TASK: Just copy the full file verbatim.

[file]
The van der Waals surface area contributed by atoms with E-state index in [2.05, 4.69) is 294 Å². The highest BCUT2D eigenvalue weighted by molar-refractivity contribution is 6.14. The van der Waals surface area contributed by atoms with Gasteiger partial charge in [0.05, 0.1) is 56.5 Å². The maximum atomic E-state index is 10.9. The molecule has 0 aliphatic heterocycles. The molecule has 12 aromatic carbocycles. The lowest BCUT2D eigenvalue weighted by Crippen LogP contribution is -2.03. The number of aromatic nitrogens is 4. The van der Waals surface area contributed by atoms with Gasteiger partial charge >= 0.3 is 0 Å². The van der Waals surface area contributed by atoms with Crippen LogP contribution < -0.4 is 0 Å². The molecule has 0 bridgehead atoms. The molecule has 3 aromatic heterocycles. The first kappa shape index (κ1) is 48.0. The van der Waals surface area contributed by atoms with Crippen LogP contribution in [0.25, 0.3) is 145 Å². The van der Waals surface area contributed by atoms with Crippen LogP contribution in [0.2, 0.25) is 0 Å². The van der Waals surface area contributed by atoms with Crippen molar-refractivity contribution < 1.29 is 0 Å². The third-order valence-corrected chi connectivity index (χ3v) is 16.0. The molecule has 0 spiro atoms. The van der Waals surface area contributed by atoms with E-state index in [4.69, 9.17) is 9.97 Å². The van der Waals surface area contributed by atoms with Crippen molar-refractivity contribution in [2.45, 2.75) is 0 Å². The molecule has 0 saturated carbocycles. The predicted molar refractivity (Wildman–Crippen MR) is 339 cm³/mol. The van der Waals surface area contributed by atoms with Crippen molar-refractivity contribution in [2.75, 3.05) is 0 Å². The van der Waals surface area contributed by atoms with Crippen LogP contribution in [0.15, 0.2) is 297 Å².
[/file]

The van der Waals surface area contributed by atoms with E-state index in [2.05, 4.69) is 294 Å². The highest BCUT2D eigenvalue weighted by molar-refractivity contribution is 6.14. The van der Waals surface area contributed by atoms with Gasteiger partial charge in [0.05, 0.1) is 56.5 Å². The maximum atomic E-state index is 10.9. The molecule has 0 aliphatic heterocycles. The molecule has 12 aromatic carbocycles. The lowest BCUT2D eigenvalue weighted by Crippen LogP contribution is -2.03. The number of aromatic nitrogens is 4. The van der Waals surface area contributed by atoms with Gasteiger partial charge >= 0.3 is 0 Å². The van der Waals surface area contributed by atoms with Crippen LogP contribution < -0.4 is 0 Å². The molecule has 0 bridgehead atoms. The molecule has 3 aromatic heterocycles. The first kappa shape index (κ1) is 48.0. The van der Waals surface area contributed by atoms with Crippen LogP contribution in [0.25, 0.3) is 145 Å². The van der Waals surface area contributed by atoms with Crippen LogP contribution in [0.2, 0.25) is 0 Å². The van der Waals surface area contributed by atoms with Crippen molar-refractivity contribution < 1.29 is 0 Å². The third-order valence-corrected chi connectivity index (χ3v) is 16.0. The molecule has 0 spiro atoms. The van der Waals surface area contributed by atoms with E-state index in [4.69, 9.17) is 9.97 Å². The van der Waals surface area contributed by atoms with Crippen molar-refractivity contribution in [2.45, 2.75) is 0 Å². The molecule has 0 saturated carbocycles. The predicted molar refractivity (Wildman–Crippen MR) is 339 cm³/mol. The van der Waals surface area contributed by atoms with Crippen molar-refractivity contribution in [2.75, 3.05) is 0 Å². The van der Waals surface area contributed by atoms with Crippen LogP contribution in [0.15, 0.2) is 297 Å².